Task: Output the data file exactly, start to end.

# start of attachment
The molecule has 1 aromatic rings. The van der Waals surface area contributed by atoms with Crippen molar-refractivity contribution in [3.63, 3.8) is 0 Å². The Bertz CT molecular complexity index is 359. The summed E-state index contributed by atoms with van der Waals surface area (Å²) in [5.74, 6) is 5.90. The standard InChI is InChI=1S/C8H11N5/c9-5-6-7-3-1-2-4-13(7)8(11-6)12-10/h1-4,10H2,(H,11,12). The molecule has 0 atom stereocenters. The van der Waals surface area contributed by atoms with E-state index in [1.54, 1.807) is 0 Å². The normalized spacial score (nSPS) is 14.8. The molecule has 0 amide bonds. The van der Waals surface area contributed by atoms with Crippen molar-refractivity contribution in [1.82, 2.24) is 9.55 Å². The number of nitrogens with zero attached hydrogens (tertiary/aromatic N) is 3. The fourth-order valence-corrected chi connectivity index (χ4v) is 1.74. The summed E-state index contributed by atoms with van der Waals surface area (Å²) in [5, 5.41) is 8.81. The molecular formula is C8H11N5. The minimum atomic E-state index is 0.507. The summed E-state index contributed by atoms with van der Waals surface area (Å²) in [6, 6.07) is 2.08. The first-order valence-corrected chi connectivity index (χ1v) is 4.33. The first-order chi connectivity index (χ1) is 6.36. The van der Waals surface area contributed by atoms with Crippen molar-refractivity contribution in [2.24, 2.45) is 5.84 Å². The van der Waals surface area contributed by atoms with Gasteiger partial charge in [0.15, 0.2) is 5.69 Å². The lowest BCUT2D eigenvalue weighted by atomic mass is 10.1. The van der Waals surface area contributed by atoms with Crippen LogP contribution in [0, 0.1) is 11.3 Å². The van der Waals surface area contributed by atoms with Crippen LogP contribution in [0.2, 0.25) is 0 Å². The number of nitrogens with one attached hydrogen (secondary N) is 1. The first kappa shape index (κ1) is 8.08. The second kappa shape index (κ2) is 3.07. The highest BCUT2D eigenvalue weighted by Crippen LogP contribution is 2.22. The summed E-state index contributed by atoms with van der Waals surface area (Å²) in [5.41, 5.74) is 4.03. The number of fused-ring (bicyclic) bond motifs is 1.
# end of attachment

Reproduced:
The molecule has 1 aromatic rings. The van der Waals surface area contributed by atoms with Crippen molar-refractivity contribution in [3.63, 3.8) is 0 Å². The Bertz CT molecular complexity index is 359. The summed E-state index contributed by atoms with van der Waals surface area (Å²) in [5.74, 6) is 5.90. The standard InChI is InChI=1S/C8H11N5/c9-5-6-7-3-1-2-4-13(7)8(11-6)12-10/h1-4,10H2,(H,11,12). The molecule has 0 atom stereocenters. The van der Waals surface area contributed by atoms with E-state index in [1.54, 1.807) is 0 Å². The normalized spacial score (nSPS) is 14.8. The molecule has 0 amide bonds. The van der Waals surface area contributed by atoms with Crippen molar-refractivity contribution in [1.82, 2.24) is 9.55 Å². The number of nitrogens with zero attached hydrogens (tertiary/aromatic N) is 3. The fourth-order valence-corrected chi connectivity index (χ4v) is 1.74. The summed E-state index contributed by atoms with van der Waals surface area (Å²) in [5, 5.41) is 8.81. The molecular formula is C8H11N5. The minimum atomic E-state index is 0.507. The summed E-state index contributed by atoms with van der Waals surface area (Å²) in [6, 6.07) is 2.08. The first-order valence-corrected chi connectivity index (χ1v) is 4.33. The first-order chi connectivity index (χ1) is 6.36. The van der Waals surface area contributed by atoms with Crippen molar-refractivity contribution in [2.24, 2.45) is 5.84 Å². The van der Waals surface area contributed by atoms with Gasteiger partial charge in [0.15, 0.2) is 5.69 Å². The lowest BCUT2D eigenvalue weighted by atomic mass is 10.1. The van der Waals surface area contributed by atoms with Crippen LogP contribution in [0, 0.1) is 11.3 Å². The van der Waals surface area contributed by atoms with Crippen LogP contribution in [0.2, 0.25) is 0 Å². The number of nitrogens with one attached hydrogen (secondary N) is 1. The first kappa shape index (κ1) is 8.08. The second kappa shape index (κ2) is 3.07. The highest BCUT2D eigenvalue weighted by Crippen LogP contribution is 2.22. The summed E-state index contributed by atoms with van der Waals surface area (Å²) in [5.41, 5.74) is 4.03. The number of fused-ring (bicyclic) bond motifs is 1.